BELLFLOWER, CA: Talk about PyeongChang 2018 has been buzzing all week long and what’s surprising is how our country, which only has the wet and dry seasons, has in fact athletes competing in the Winter Olympics.
I was able to speak with Jim Apelar, president of the Philippine Ski Federation (PSF). At the top of my head, and I’m sure a lot of you have been also wondering: how is this even possible? Where do our athletes come from? Where do they train? Are they even Filipino or at least look like one (even if this doesn’t really matter)?
He discussed a brief history of the PSF, how in 1991, Ramon Espiritu founded the group in the Philippines, eventually taking his duties offshore after deciding to relocate to Canada. Around 2007, he called for a re-election and the members of the federation collectively chose Apelar to lead the group. Today, although the PSF is yet to be affiliated with the Philippine Sports Commission, it is accredited by the Fédération Internationale de Ski (FIS), the world’s highest governing body for international winter sports.
I asked him how it’s like for the PSF President living in the USA, representing the Philippines, and managing athletes from all over the globe? “It’s unique,” he says, and stresses the fact how our law follows jus sanguinis, where one may obtain the citizenship of one or both parents. In a nutshell, as long as one of your parents is Filipino, you may have the capacity to be a Filipino citizen regardless of where you are born. He continues, “Once you understand that, the recruiting system of athletes, is not enclosed in the Philippines […] it is on a worldwide diaspora of Filipinos.” To answer the lingering question, these athletes are not found in our tropical home and instead, there are several Filipinos living in snow countries! Currently, the federation has six active athletes and is looking forward to expand to ten by the end of the year.
A huge thanks to technology, especially social media, the PSF could easily reach to athletes that could represent the Philippines in the international arena. Normally, the federation would keeps its eye on those who are already a part of a skiing club in their respective homes, may it be in the USA, Canada or other European countries. If and when they are able to accumulate the needed number of points to qualify for competitions wherein they could represent the Philippines, the PSF then steps in and make the necessary arrangements in order for them to wear the three stars and a sun in the global stage.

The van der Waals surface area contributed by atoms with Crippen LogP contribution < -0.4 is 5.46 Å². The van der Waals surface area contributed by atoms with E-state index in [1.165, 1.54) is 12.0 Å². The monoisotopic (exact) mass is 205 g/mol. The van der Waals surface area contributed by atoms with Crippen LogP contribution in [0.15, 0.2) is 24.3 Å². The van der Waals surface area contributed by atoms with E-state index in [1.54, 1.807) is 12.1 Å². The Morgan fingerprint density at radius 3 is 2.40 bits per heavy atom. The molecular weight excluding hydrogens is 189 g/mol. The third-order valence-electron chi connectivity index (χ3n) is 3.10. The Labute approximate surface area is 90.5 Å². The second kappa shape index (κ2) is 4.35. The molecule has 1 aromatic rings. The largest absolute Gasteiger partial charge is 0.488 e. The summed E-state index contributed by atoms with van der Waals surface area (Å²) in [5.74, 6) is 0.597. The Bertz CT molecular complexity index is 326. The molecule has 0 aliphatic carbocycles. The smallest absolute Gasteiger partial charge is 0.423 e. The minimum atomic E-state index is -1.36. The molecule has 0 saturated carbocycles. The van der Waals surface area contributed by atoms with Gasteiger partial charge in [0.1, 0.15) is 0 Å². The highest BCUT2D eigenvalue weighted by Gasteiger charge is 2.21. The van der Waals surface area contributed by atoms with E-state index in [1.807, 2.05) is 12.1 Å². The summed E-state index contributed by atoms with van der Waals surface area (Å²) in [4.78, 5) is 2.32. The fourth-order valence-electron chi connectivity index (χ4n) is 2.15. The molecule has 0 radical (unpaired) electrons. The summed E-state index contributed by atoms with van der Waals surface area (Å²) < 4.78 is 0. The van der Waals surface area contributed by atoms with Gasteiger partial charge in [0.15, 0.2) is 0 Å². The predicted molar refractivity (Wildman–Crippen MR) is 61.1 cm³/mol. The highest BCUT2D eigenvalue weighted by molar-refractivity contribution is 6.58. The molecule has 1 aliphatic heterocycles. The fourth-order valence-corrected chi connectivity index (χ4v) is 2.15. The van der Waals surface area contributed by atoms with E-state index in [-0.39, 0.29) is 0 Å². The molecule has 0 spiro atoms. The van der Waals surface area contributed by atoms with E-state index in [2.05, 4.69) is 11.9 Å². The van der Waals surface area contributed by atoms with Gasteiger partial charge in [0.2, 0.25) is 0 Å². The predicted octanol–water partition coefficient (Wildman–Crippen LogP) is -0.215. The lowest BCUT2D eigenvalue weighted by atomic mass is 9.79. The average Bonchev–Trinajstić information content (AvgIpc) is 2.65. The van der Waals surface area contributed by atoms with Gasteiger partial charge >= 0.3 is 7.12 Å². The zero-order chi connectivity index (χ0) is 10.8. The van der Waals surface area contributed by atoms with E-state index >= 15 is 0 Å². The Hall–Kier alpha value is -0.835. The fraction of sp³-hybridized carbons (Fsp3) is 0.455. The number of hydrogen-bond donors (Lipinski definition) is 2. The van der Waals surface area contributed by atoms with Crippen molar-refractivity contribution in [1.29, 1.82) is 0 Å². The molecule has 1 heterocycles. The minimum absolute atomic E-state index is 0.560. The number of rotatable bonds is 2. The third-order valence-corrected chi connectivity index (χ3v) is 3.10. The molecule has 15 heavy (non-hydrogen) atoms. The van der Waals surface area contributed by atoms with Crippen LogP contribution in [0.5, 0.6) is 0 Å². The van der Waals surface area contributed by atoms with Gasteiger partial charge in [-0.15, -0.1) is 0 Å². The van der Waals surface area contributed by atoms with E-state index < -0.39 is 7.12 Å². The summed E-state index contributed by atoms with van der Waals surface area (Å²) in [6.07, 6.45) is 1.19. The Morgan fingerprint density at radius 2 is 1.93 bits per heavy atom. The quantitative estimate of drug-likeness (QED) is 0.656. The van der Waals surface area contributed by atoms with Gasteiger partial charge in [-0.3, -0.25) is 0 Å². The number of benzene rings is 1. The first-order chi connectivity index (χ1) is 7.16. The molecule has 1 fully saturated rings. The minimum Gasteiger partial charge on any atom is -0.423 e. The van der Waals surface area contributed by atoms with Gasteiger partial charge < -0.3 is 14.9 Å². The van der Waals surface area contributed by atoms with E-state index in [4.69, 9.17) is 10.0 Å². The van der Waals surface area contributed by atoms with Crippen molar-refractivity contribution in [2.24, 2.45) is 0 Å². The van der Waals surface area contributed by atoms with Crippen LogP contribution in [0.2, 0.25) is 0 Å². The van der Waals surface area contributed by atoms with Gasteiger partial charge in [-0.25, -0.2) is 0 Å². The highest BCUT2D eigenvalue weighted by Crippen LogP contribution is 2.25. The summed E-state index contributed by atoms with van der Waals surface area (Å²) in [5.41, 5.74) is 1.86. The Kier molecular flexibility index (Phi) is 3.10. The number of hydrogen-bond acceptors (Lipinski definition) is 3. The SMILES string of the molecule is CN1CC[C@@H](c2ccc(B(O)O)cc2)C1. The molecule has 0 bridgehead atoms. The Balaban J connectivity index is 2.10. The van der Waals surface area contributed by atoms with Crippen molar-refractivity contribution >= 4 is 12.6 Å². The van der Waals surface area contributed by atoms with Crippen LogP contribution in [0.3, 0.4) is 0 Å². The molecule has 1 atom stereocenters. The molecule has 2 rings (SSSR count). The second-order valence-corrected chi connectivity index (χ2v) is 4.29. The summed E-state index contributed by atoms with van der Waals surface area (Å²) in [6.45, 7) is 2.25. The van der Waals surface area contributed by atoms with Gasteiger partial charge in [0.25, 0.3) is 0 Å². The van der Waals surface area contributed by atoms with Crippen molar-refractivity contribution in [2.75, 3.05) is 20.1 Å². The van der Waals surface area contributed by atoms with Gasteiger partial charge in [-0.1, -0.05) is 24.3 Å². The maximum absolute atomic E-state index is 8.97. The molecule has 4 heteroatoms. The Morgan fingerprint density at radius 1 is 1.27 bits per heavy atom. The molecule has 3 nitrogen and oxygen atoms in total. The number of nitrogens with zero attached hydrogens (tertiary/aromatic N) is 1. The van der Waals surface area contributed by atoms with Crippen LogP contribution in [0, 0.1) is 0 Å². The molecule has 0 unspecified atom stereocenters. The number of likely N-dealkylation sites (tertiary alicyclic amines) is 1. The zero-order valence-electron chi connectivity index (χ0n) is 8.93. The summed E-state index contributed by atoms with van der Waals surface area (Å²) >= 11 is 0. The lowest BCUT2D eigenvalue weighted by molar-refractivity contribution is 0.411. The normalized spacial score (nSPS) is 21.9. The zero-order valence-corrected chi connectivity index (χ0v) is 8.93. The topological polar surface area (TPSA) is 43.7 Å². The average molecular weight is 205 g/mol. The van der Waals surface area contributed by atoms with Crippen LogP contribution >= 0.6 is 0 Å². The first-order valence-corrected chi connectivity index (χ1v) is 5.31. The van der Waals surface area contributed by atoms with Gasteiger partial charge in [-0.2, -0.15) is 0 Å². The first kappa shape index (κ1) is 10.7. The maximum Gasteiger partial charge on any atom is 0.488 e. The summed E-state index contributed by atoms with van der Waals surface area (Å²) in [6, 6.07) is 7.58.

On another level, the PSF also guides its athletes throughout their career. Take the story of Asa Miller, a 17 year-old Fil-Am who has recently qualified to join the PyeongChang Olympics. He contacted the PSF early 2016 showing intentions of joining the Philippine Team. Since then, he joined five major competitions: in Canada, USA, and thrice in New Zealand, wherein he collected enough points to send him to this year’s Winter Olympics. Out of the 110 entries in PyeongChang, he was initially placed 104th. He obtained a decent ranking of 70th at the end of the competition. After seeing that out of the 69 athletes ahead of him, mostly were well-experienced skiers and only one had the same age, Apelar is confident that Miller could only get better in future tournaments. As his event concluded, Miller said in a text, “I am very proud to represent our country, and am happy to finish my race! I’m very thankful for all the support! I hope that my actions act as inspiration for others to achieve their dreams. Mabuhay!”
What’s in store for us in the future? Apelar mentions that by the 2020 Youth Olympic Games, we should be expecting another young blood in the name of Ana Wahleithner competing under our flag. At 15, she is currently enrolled in Sugar Bowl Academy, a college preparatory high school especially designed for competitive skiers based in Norden, California. And by 2022 in Beijing, the PSF is looking forward to sending four athletes for the Philippines.